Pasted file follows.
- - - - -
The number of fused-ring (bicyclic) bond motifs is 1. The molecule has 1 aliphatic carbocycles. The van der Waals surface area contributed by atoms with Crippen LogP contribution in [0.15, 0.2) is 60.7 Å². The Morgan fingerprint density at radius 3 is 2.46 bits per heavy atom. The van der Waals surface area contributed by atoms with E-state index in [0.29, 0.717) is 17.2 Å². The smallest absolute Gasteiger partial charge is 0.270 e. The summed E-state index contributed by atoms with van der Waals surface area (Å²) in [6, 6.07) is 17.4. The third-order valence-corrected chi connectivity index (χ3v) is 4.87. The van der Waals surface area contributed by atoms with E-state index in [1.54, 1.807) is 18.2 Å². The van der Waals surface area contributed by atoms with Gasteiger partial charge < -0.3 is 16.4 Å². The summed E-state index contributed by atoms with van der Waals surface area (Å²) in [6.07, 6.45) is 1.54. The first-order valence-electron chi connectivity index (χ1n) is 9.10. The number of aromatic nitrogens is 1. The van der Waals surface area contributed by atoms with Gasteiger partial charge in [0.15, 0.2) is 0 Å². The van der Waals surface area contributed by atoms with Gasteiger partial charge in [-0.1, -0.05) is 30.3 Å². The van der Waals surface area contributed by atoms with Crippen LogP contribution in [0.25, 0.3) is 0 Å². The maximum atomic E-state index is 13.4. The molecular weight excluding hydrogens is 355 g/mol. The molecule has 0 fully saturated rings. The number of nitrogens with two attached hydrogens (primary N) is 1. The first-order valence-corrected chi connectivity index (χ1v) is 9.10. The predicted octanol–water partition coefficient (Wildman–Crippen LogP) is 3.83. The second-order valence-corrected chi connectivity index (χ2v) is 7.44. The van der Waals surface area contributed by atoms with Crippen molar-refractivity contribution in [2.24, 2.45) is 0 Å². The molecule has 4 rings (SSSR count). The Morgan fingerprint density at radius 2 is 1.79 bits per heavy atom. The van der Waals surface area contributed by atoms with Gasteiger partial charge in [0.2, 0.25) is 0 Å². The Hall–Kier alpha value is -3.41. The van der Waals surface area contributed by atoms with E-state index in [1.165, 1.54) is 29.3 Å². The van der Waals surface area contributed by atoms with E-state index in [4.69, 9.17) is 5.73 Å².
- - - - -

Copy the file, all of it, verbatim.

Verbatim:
The number of fused-ring (bicyclic) bond motifs is 1. The molecule has 1 aliphatic carbocycles. The van der Waals surface area contributed by atoms with Crippen LogP contribution in [0.15, 0.2) is 60.7 Å². The Morgan fingerprint density at radius 3 is 2.46 bits per heavy atom. The van der Waals surface area contributed by atoms with E-state index in [0.29, 0.717) is 17.2 Å². The smallest absolute Gasteiger partial charge is 0.270 e. The summed E-state index contributed by atoms with van der Waals surface area (Å²) in [6, 6.07) is 17.4. The third-order valence-corrected chi connectivity index (χ3v) is 4.87. The van der Waals surface area contributed by atoms with E-state index in [1.54, 1.807) is 18.2 Å². The van der Waals surface area contributed by atoms with Gasteiger partial charge < -0.3 is 16.4 Å². The summed E-state index contributed by atoms with van der Waals surface area (Å²) in [6.07, 6.45) is 1.54. The first-order valence-electron chi connectivity index (χ1n) is 9.10. The number of aromatic nitrogens is 1. The van der Waals surface area contributed by atoms with Gasteiger partial charge in [0.15, 0.2) is 0 Å². The van der Waals surface area contributed by atoms with Gasteiger partial charge in [-0.1, -0.05) is 30.3 Å². The van der Waals surface area contributed by atoms with Crippen LogP contribution in [0.25, 0.3) is 0 Å². The maximum atomic E-state index is 13.4. The molecular weight excluding hydrogens is 355 g/mol. The molecule has 0 fully saturated rings. The number of nitrogens with two attached hydrogens (primary N) is 1. The first-order valence-corrected chi connectivity index (χ1v) is 9.10. The predicted octanol–water partition coefficient (Wildman–Crippen LogP) is 3.83. The second-order valence-corrected chi connectivity index (χ2v) is 7.44. The van der Waals surface area contributed by atoms with Crippen molar-refractivity contribution in [2.24, 2.45) is 0 Å². The molecule has 4 rings (SSSR count). The Morgan fingerprint density at radius 2 is 1.79 bits per heavy atom. The van der Waals surface area contributed by atoms with Gasteiger partial charge in [0.2, 0.25) is 0 Å². The Hall–Kier alpha value is -3.41. The van der Waals surface area contributed by atoms with E-state index in [1.165, 1.54) is 29.3 Å². The van der Waals surface area contributed by atoms with E-state index in [4.69, 9.17) is 5.73 Å².